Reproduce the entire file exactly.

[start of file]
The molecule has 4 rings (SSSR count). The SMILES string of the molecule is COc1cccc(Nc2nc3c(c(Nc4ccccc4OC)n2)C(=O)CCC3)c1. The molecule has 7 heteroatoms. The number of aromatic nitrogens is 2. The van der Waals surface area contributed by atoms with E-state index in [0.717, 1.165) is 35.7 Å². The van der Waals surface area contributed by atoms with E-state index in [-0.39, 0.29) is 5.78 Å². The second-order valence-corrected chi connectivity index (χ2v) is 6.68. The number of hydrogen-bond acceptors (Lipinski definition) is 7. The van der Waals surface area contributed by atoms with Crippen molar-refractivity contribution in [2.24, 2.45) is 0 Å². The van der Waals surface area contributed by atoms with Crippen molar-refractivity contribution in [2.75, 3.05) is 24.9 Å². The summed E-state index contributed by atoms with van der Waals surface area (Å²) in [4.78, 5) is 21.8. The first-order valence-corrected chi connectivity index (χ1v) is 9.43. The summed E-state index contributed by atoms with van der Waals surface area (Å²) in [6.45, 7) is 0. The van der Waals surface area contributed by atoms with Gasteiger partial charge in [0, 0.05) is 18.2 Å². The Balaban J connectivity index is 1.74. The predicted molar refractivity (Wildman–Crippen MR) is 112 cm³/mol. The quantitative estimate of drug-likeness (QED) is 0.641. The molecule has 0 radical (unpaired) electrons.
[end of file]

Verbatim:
The molecule has 4 rings (SSSR count). The SMILES string of the molecule is COc1cccc(Nc2nc3c(c(Nc4ccccc4OC)n2)C(=O)CCC3)c1. The molecule has 7 heteroatoms. The number of aromatic nitrogens is 2. The van der Waals surface area contributed by atoms with E-state index in [0.717, 1.165) is 35.7 Å². The van der Waals surface area contributed by atoms with E-state index in [-0.39, 0.29) is 5.78 Å². The second-order valence-corrected chi connectivity index (χ2v) is 6.68. The number of hydrogen-bond acceptors (Lipinski definition) is 7. The van der Waals surface area contributed by atoms with Crippen molar-refractivity contribution in [2.24, 2.45) is 0 Å². The van der Waals surface area contributed by atoms with Crippen molar-refractivity contribution in [2.75, 3.05) is 24.9 Å². The summed E-state index contributed by atoms with van der Waals surface area (Å²) in [4.78, 5) is 21.8. The first-order valence-corrected chi connectivity index (χ1v) is 9.43. The summed E-state index contributed by atoms with van der Waals surface area (Å²) in [6.45, 7) is 0. The van der Waals surface area contributed by atoms with Gasteiger partial charge in [0, 0.05) is 18.2 Å². The Balaban J connectivity index is 1.74. The predicted molar refractivity (Wildman–Crippen MR) is 112 cm³/mol. The quantitative estimate of drug-likeness (QED) is 0.641. The molecule has 0 radical (unpaired) electrons.